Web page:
held.” MESO Media Director Allan Detrich likened the scene as something “like from a horror movie.
The people moving out of the darkness had a zombie like quality...they were in total shock.”

       There are elements of a disaster scene one never gets used to. With limited manpower and
resources, you have to categorize the critical from noncritical. Imagine the pain of having to tell a
mother that the cut on her infant’s head is something that will have to wait. There is resource
allocation. Imagine telling someone just arriving that no, he can’t go look for his sister and her baby,
even though they haven’t been found. One more person out there in that mess is one more potential
victim. Imagine telling a trooper who is doing his damnedest to help a wounded community that the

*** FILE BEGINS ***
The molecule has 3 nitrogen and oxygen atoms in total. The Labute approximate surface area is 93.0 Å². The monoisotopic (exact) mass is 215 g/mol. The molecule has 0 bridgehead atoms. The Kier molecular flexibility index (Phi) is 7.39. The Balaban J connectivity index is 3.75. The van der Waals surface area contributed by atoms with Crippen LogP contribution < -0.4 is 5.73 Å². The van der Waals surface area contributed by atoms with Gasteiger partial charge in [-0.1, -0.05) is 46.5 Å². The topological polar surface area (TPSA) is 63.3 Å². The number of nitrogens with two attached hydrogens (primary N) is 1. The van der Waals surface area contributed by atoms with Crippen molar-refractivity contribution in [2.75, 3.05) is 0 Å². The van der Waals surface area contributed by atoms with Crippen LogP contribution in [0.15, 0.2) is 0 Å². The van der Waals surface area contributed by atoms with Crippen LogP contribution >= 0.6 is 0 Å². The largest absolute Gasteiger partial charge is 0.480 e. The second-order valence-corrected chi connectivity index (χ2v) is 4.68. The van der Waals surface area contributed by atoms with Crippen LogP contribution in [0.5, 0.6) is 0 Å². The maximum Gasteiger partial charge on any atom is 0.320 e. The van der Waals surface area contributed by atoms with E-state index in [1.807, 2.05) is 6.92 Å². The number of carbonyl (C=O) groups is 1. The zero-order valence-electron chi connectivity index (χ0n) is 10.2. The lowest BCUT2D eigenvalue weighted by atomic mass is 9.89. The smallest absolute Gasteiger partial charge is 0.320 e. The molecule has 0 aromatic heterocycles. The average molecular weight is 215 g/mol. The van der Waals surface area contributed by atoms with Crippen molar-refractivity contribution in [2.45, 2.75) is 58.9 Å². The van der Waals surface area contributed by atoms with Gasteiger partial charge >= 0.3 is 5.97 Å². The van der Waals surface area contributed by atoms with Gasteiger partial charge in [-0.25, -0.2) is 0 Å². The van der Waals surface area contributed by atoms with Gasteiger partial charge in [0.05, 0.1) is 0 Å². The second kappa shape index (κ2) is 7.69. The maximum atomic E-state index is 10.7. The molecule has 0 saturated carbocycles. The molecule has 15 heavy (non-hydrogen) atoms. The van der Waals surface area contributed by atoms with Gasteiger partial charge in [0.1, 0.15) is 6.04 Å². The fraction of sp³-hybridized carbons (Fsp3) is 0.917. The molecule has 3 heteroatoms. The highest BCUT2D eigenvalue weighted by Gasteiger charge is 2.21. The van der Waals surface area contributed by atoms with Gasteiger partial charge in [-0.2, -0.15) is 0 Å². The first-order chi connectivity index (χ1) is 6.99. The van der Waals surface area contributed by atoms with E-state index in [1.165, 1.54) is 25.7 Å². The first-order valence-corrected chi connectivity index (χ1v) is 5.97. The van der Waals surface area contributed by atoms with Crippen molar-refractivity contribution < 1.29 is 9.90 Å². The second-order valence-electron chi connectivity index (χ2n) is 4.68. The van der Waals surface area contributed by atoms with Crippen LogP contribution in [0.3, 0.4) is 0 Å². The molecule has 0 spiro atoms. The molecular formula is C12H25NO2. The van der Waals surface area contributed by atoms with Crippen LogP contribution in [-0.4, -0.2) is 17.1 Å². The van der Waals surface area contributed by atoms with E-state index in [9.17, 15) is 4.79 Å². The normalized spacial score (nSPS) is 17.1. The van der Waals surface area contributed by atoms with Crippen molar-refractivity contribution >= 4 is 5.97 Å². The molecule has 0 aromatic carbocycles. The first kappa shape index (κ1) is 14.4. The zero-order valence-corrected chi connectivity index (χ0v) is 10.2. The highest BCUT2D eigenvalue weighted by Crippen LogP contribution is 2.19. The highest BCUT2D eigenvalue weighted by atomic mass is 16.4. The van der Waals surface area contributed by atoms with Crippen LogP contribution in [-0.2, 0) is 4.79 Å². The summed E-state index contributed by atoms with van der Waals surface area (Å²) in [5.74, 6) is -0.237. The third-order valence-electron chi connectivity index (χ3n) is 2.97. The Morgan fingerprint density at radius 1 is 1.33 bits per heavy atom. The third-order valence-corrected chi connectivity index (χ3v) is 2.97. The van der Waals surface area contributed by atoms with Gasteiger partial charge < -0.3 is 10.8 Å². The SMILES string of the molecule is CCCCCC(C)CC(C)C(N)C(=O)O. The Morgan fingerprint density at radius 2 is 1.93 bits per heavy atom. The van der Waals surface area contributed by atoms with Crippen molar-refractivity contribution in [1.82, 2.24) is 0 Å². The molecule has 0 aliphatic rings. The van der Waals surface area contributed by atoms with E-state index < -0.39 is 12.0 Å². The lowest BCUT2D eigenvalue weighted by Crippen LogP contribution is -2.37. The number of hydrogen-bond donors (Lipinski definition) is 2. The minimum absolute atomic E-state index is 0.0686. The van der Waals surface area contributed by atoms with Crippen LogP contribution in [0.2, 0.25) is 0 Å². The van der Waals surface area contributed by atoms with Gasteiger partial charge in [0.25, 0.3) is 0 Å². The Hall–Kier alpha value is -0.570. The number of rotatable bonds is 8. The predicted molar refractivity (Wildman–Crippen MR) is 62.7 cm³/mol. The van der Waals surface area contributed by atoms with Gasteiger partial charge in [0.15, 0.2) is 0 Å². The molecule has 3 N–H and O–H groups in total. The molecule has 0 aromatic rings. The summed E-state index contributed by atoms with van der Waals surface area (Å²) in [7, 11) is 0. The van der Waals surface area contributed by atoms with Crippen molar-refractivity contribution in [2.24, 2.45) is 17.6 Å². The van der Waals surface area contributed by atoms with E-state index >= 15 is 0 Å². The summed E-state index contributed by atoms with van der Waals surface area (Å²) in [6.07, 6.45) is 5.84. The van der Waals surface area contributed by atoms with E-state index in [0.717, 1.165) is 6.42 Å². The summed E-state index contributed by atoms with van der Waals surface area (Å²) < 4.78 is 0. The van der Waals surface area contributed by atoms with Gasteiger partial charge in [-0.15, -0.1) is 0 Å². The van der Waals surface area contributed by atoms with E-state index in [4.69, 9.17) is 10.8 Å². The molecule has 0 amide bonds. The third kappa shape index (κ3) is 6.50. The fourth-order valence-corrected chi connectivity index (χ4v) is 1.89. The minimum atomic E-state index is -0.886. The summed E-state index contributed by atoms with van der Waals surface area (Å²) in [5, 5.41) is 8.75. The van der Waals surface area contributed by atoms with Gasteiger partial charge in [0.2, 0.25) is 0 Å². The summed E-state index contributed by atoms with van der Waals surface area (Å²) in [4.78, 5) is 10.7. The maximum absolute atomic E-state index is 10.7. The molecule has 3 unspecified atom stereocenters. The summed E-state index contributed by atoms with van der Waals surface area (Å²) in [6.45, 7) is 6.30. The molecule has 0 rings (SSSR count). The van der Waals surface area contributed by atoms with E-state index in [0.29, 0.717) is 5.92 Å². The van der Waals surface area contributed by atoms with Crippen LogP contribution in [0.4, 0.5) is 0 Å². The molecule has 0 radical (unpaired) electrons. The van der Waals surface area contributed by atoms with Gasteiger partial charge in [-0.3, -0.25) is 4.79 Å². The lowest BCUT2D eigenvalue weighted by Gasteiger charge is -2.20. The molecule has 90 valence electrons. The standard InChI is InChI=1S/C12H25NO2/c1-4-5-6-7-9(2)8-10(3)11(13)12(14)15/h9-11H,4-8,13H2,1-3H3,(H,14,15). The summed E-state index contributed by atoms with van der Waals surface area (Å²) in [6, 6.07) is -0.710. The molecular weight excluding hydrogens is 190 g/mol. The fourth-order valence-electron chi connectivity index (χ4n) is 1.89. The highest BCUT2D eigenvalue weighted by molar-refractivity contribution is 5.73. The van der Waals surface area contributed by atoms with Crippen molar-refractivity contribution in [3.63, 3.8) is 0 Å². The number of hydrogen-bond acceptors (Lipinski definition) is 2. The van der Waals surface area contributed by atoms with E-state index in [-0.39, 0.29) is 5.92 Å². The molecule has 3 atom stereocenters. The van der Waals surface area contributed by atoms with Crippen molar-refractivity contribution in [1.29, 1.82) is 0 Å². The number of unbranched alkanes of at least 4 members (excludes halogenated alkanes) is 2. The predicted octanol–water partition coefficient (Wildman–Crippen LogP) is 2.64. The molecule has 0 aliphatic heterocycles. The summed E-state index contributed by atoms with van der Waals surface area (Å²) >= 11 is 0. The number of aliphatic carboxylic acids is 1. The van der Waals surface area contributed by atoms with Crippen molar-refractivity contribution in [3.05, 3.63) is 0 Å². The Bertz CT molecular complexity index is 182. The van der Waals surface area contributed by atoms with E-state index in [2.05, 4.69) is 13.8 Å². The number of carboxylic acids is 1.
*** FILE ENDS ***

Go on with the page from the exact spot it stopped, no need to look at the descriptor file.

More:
tornado that did all this is headed to the community that his family lives in. You do what you can.
Sometimes, particularly in Greensburg, the best you could do was simply holding people up while
they wept. We did everything we possibly could to help everyone we possibly could. It still didn't feel
like enough.
        The next day we retraced the damage path of what had then become nationally known as the
“Greensburg Tornado”. This time we drove to the west of town on 183 to look out over the damage
scene. In addition to incredible destruction to house after house, we came across a field of cattle that
had been killed. Driving by the town during the day revealed the complete destruction of the city.
Very little remains intact.